There is a ‘storm’ of climate mobilisation petitions circulating around Australia and worldwide. In short, please sign any petition that calls for climate mobilisation.

What is climate mobilisation? Mobilisation means directing resources to one goal, akin to what occurred in WWII efforts in Europe, Australia and elsewhere. In the case of climate mobilisation, the efforts are directed to:
• returning to a safe climate and
• mitigating damage

It is heartening to see the mobilisation message taking hold. This is just what Save the Planet founders have been calling for, for over a decade.

What specifically does Save the Planet mean in regard to mobilising for the climate?

Negative emissions ASAP (10 years)

• Zero emissions stationary energy and transport
• Negative emissions land use (through reduction in high emission agriculture such as cows and sheep, manure and rice, and draw down through reforestation and revegetation, agroforestry, increasing soil carbon, coppicing for biochar)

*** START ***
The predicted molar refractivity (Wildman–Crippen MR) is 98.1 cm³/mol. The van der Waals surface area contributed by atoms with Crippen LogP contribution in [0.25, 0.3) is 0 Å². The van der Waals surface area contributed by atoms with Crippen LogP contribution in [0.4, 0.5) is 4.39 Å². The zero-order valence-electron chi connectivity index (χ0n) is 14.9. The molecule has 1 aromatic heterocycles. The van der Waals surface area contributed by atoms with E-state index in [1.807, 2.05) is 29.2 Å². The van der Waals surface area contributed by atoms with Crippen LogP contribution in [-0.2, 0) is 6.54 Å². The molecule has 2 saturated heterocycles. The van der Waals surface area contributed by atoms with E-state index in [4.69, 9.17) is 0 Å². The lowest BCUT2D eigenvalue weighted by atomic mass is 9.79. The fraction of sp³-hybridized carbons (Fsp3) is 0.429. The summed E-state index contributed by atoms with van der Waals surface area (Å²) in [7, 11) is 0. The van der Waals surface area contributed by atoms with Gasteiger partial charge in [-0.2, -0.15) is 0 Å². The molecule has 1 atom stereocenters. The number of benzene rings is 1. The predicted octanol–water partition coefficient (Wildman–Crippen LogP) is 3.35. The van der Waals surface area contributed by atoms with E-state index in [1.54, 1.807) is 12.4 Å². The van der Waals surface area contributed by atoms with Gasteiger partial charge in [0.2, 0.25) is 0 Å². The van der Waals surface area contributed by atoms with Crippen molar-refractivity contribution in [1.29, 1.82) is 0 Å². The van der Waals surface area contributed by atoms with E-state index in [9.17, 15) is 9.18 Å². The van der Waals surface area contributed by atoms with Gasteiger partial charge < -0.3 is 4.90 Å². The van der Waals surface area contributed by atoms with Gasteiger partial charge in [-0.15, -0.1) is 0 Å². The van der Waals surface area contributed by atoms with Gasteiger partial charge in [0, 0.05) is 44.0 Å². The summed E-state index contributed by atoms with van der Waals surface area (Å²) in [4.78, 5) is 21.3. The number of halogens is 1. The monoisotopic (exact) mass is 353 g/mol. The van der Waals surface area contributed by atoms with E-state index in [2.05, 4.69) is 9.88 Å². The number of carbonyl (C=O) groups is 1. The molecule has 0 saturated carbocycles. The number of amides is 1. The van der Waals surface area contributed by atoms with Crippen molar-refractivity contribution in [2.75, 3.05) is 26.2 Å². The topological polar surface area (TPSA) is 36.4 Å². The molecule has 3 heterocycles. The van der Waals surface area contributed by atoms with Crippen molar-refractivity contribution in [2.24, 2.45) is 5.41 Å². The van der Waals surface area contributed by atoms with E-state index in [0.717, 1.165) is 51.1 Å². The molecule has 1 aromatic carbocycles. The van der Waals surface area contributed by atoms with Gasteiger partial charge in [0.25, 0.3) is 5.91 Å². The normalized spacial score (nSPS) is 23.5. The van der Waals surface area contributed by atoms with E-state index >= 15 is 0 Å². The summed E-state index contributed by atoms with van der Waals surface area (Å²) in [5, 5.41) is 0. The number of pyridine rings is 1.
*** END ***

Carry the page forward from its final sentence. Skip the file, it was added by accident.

• Sequestering carbon from organic matter (eg. turning all organic council waste into biochar)
• Substantial investment in research and development for the other strategies we need to cool the planet.

Below are some of the climate mobilisation petitions circulating.

All call for declaring a climate emergency and two campaigns state that “A society-wide mobilisation of resources is required at a scale and speed not seen since the Second World War. Carbon emissions must be reduced to zero within a few years, not several decades, and we must draw down all the excess carbon dioxide already in the atmosphere using measures that include mass tree planting. We must rapidly transition from fossil fuels to 100% renewable energy, replacing fossil fuel jobs with jobs in renewable energy and energy efficiency.”


IFA 13th Global Conference: Disasters in an Ageing World


Tuesday 21 - Thursday 23 June 2016, Queensland

Older persons have years of knowledge, skills and wisdom, which are invaluable assets to reduce disaster risk. How can we ensure the voice of older people is heard in planning for and recovery from disasters?

Further information on the IFA 13th Global Conference

3rd Annual International Resilience Summit 2016


November 2-3, 2016, Chicago Cultural Center, Chicago, Illinois